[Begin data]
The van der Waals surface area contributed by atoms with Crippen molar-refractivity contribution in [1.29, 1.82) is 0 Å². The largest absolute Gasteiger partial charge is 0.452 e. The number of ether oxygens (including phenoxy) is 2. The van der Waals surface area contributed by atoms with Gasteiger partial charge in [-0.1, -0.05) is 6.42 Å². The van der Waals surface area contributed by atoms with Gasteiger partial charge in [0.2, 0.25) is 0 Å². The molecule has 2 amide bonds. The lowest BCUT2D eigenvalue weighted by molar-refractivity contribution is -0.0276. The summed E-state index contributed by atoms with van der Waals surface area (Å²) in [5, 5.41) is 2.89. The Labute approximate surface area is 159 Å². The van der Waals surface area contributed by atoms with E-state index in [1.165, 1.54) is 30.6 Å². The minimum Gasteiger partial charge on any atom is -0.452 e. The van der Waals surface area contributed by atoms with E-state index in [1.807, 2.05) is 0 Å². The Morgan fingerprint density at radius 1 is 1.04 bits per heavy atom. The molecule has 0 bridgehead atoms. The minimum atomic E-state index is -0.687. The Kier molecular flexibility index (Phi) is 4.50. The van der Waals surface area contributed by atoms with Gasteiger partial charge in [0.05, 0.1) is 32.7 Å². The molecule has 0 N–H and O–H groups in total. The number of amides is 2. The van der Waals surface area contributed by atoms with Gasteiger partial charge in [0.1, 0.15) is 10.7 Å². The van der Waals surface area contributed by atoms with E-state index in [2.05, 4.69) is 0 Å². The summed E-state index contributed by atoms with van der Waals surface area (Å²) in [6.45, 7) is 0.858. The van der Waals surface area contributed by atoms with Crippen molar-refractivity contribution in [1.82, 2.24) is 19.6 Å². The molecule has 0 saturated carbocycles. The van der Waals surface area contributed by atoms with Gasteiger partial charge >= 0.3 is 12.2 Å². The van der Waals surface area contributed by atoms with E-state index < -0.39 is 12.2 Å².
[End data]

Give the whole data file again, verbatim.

The van der Waals surface area contributed by atoms with Crippen molar-refractivity contribution in [1.29, 1.82) is 0 Å². The largest absolute Gasteiger partial charge is 0.452 e. The number of ether oxygens (including phenoxy) is 2. The van der Waals surface area contributed by atoms with Gasteiger partial charge in [-0.1, -0.05) is 6.42 Å². The van der Waals surface area contributed by atoms with Gasteiger partial charge in [0.2, 0.25) is 0 Å². The molecule has 2 amide bonds. The lowest BCUT2D eigenvalue weighted by molar-refractivity contribution is -0.0276. The summed E-state index contributed by atoms with van der Waals surface area (Å²) in [5, 5.41) is 2.89. The Labute approximate surface area is 159 Å². The van der Waals surface area contributed by atoms with E-state index in [1.165, 1.54) is 30.6 Å². The minimum Gasteiger partial charge on any atom is -0.452 e. The van der Waals surface area contributed by atoms with E-state index in [1.807, 2.05) is 0 Å². The Morgan fingerprint density at radius 1 is 1.04 bits per heavy atom. The molecule has 0 bridgehead atoms. The minimum atomic E-state index is -0.687. The Kier molecular flexibility index (Phi) is 4.50. The van der Waals surface area contributed by atoms with Gasteiger partial charge in [0.05, 0.1) is 32.7 Å². The molecule has 0 N–H and O–H groups in total. The number of amides is 2. The van der Waals surface area contributed by atoms with Gasteiger partial charge in [0.1, 0.15) is 10.7 Å². The van der Waals surface area contributed by atoms with E-state index in [2.05, 4.69) is 0 Å². The summed E-state index contributed by atoms with van der Waals surface area (Å²) in [6.45, 7) is 0.858. The van der Waals surface area contributed by atoms with Crippen molar-refractivity contribution in [1.82, 2.24) is 19.6 Å². The molecule has 0 saturated carbocycles. The van der Waals surface area contributed by atoms with Gasteiger partial charge >= 0.3 is 12.2 Å². The van der Waals surface area contributed by atoms with E-state index < -0.39 is 12.2 Å².